The University of Northern Iowa is not responsible for safety, wages, working conditions, or any other aspect of non-university employment without limitation. It is the responsibility of the student/job seeker to perform due diligence in researching employers when applying or accepting non-university employment. Students should be prudent, use common sense and caution when applying for or accepting any position.

Common "Red Flags" of Job Posting Scams

Offered a Job Without Applying/Interviewing 

Did you get an email to work as an administrative assistant? Did they say they received your resume from Career Services? This scam is conducted by finding/phishing your email from the campus directory. Career Services never shares your information with employers. All legitimate employers will have you apply and interview for a job. 

Out of the Country/Wire Money

In this scenario, an employer will request to deposit money for you to buy supplies or make payments. This is always a scam and should be reported. Recently at UNI, students were contacted by people who said they ran local businesses on Cedar Falls Main Street. When the student contacted the representative, they indicated they were working abroad and needed someone to manage things locally.

Too Good to Be True

Work your own hours. Be a secret shopper. Work for an influencer. Make $10k for one week of work. These tactics are used to draw interest and then take advantage of you before you start working. There is no job posted that is perfect. Too good to be true should be investigated.

Poorly Written Job Postings

Typically, there will not be typos or poor grammar in a legitimate job posting. Be very suspicious if you see either in a job posting.

High Wages for No Experience

Earn $100,000 in your first job out of college. Again, the idea is that scammers want to make you believe you were highly sought after to complete jobs anyone could do. The truth is you will not make a lot of money without talent, experience, and specialized skills.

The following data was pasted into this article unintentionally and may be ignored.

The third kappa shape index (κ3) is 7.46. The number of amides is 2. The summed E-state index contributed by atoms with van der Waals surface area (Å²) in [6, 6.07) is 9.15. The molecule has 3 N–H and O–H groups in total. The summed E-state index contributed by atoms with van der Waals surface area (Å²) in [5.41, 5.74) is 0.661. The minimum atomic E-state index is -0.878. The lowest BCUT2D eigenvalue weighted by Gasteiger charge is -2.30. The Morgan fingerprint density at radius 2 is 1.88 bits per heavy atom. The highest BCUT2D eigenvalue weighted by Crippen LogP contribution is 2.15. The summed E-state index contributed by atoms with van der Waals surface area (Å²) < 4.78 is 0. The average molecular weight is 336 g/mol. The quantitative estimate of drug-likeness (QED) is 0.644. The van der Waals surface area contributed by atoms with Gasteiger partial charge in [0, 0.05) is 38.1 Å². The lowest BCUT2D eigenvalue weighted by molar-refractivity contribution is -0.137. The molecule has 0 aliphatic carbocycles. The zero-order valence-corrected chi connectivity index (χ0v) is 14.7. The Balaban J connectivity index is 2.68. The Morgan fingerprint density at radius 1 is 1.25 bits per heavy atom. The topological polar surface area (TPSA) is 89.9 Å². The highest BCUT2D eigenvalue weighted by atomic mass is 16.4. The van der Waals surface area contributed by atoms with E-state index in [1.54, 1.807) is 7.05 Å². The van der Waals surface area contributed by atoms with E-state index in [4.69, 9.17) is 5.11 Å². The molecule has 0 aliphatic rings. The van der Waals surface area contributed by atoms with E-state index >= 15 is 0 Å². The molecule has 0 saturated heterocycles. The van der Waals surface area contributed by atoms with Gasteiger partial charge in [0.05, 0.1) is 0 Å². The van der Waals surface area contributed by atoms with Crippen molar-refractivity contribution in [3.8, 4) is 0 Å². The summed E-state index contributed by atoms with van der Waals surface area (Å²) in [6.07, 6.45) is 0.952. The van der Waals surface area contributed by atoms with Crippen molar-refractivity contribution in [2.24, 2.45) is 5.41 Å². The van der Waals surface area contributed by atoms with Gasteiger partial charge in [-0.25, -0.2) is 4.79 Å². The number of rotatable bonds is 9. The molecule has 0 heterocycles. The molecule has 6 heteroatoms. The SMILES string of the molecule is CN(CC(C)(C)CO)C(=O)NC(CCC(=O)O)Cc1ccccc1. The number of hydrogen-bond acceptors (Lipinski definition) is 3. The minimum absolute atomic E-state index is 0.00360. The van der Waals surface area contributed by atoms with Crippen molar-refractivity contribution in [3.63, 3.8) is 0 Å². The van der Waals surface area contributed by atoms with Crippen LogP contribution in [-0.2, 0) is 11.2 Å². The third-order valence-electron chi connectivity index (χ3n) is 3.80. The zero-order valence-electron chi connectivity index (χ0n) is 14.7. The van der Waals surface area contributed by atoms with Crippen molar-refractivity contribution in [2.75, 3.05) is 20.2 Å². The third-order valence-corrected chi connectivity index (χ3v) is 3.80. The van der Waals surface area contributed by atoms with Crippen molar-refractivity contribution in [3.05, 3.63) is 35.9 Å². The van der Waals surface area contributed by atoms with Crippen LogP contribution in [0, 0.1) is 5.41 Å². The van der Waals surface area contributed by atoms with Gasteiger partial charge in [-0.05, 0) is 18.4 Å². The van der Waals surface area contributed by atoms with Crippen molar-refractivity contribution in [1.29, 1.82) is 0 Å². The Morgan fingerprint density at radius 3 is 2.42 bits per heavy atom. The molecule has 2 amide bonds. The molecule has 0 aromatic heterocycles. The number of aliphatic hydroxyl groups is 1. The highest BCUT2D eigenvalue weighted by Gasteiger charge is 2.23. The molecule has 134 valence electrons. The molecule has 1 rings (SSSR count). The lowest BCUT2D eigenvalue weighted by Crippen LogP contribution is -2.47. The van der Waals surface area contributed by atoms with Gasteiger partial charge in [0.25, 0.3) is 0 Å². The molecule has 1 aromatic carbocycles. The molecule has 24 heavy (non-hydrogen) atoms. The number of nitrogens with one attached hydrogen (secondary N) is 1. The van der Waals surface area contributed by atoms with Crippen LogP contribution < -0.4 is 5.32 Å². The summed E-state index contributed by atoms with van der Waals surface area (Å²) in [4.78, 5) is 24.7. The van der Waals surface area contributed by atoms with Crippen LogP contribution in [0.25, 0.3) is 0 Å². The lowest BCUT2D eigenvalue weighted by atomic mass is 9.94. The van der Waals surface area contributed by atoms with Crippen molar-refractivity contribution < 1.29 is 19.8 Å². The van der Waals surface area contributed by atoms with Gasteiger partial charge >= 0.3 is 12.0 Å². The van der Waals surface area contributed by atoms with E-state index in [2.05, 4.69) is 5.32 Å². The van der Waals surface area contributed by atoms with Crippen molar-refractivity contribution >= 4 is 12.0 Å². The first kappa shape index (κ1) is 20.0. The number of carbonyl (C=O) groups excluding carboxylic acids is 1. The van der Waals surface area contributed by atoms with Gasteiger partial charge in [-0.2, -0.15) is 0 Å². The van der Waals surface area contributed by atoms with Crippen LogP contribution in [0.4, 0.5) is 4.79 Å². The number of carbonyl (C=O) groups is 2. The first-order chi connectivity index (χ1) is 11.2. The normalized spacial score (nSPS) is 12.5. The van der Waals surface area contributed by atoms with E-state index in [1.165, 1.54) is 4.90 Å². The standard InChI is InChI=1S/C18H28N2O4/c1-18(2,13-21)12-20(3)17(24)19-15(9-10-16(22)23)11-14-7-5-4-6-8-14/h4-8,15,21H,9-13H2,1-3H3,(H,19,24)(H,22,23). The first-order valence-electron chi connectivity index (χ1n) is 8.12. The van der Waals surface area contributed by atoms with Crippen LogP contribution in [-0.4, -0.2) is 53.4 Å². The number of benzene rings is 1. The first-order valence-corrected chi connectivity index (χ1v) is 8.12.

Remote Jobs & Work From Home

There are legitimate remote work experiences and they will typically be connected to an well established employer. Do significant research and ask tough questions. Even consider calling a different phone number to the organization than the one provided by the recruiter.

Send a Photo

Please don't.

Bad Website. No Phone Number.

You search for a company you have never heard of before. The first link is to a Facebook or free website creator site. It might look good, but the content does not appear correct. You click on the "contact us" and see no phone number. These are all red flags of potential scams.

Email Doesn't Align

Recruiter has a @gmail/@hotmail account and represents a large organization. If the recruiter is from a Fortune 500 or a community school, yet the email is from a free web-based service, use caution.

Think it's a Scam? Report it.

  • Tell Career Services so we can review the position/employer.
  • You may contact campus/local police if money has been transferred. If you did transfer bank information, contact your bank and lock your accounts.
  • File an incident report with the U.S. Department of Justice and the Federal Trade Commission.